Trump Administration Sides With Christian Photographer

We’ve heard time and again about Christian photographers, bakers, florists, and wedding chapel owners being dragged into court because they declined to take part in a same-sex wedding or ceremony.

Sometimes the Christian business owners win their cases. Other times they lose.

These court cases often center on local ordinances or state laws that give people special privileges or protections based on sexual-orientation or gender identity.

During the Obama Administration, we saw wave after wave of radical LGBT policies rolled out at the federal level.

However, we seem to be experiencing a little bit of a reprieve under the Trump Administration.

Recently the U.S. Department of Justice filed a statement of interest in a federal court in Kentucky arguing that the government cannot force a Christian photographer to photograph a same-sex wedding.

Alliance Defending Freedom is handling a lawsuit on behalf of photographer Chelsey Nelson over the Louisville-Jefferson County Metro “Fairness Ordinance.”

The ordinance grants special rights and privileges to people based on sexual-orientation and gender identity.

In the federal government’s statement about the lawsuit, the U.S. Attorney General’s office wrote,

The United States is committed to protecting the freedoms guaranteed by the First Amendment, which include both the right to “the free exercise” of religion and “the freedom of speech.” . . . These freedoms lie at the heart of a free society and are the “effectual guardian of every other right.”

The statement goes on to say that forcing Chelsey Nelson to photograph a same-sex wedding would violate her First Amendment rights and that she probably would win any court case over the issue.

We have said before that religious liberty is a casualty of the radical efforts to redefine marriage.

Thankfully, the federal government is siding withe people of faith right now.

Hopefully this court case will result in better protections for the free exercise of religion in the future.

Canada Wants Doctors Who are Less Conscientious

A legislative committee in Alberta, Canada, recently blocked a measure designed to protect physicians’ rights of conscience.

John Stonestreet with the Colson Center for Christian Worldview writes,

As one LGBT spokesperson said, “We really shouldn’t have been having this conversation in 2019.”

I guess that’s because religious liberty and freedom of conscience are so last-year.

To keep these pesky medical conscience bills from being necessary at all, one Canadian bioethicist suggested that would-be health professionals with religious or pro-life scruples shouldn’t be admitted into medical school in the first place!

As Udo Schuklenk told one Canadian website, “Medical schools, pharmacy schools, should go out of their way to basically eliminate applicants” who oppose such things as abortion and euthanasia. That’s because, he says, personal beliefs can’t trump patient well-being.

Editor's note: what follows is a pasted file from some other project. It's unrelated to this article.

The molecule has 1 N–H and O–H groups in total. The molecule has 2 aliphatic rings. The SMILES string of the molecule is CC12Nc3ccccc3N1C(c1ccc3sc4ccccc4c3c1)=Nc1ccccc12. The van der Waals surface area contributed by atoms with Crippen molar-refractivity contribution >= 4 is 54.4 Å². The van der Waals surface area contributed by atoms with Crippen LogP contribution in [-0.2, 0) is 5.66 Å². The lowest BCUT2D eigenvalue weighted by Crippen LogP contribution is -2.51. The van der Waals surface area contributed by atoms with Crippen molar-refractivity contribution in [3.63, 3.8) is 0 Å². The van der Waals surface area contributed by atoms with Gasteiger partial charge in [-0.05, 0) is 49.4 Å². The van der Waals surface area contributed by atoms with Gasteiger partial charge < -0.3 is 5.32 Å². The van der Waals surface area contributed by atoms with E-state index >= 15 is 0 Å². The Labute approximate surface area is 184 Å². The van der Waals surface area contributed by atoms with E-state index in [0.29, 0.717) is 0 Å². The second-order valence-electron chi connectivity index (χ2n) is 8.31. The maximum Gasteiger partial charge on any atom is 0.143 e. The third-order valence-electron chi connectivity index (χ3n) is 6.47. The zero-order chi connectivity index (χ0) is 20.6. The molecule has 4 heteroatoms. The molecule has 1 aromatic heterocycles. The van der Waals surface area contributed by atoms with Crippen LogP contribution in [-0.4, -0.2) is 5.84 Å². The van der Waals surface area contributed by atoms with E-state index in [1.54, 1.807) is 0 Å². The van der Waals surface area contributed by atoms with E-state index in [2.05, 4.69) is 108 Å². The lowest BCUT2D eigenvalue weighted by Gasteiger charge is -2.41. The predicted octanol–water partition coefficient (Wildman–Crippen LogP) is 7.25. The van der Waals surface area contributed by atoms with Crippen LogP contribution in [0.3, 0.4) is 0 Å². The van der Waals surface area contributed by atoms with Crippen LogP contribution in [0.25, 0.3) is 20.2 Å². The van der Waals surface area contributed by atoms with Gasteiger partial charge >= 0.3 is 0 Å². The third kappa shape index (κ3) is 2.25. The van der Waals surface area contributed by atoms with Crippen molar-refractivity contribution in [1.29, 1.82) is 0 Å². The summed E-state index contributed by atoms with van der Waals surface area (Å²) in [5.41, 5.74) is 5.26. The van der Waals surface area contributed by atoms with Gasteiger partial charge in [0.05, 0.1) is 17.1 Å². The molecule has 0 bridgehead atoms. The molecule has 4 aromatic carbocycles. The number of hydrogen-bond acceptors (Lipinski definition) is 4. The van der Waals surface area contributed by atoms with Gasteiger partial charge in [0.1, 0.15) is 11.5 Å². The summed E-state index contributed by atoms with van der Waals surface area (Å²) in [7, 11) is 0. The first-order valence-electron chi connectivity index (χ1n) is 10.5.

It may not raise too many eyebrows to see Canadian lawmakers refusing to enact conscience protections for doctors.

However, the Arkansas Legislature has failed to pass measures protecting healthcare workers’ rights of conscience two legislative sessions in row — once in 2017 and this year.

Conscience protections are important if for no other reason than the fact that without them we may end up with doctors who have no conscience at all. That’s a very sobering thought.

New Bill Would Protect Medical Professionals’ Rights of Conscience

Rep. Brandt Smith (R – Jonesboro)

Yesterday Rep. Brandt Smith (R – Jonesboro) filed the Medical Conscience Protection Act, H.B. 1289, protecting healthcare professionals’ rights of conscience.

This is a good bill that Family Council supports.

The bill protects healthcare workers and companies from being forced to take part in activities that violate their beliefs — like abortion.

H.B. 1289 clearly states that conscience is a fundamental right, and it protects healthcare professionals and companies from being penalized for following their beliefs.

The bill also contains reasonable safeguards to ensure conscience protections cannot be used to deny a person emergency medical care.

Arkansas law already offers good protections to doctors and nurses — especially when it comes to abortion — but does not give those same protections to social workers, CNAs, and others who work in the healthcare industry.

H.B. 1289 helps ensure no one can be forced to perform, pay for, or participate in a medical procedure that violates their beliefs.

You can thank Rep. Brandt Smith for sponsoring this bill by calling 870-351-7459 or emailing brandt.smith@arkansashouse.org.

You can leave a message asking your state representative to support H.B. 1289 by calling the Arkansas House of Representatives at (501) 682-6211.

You can read the Medical Conscience Protection Act here.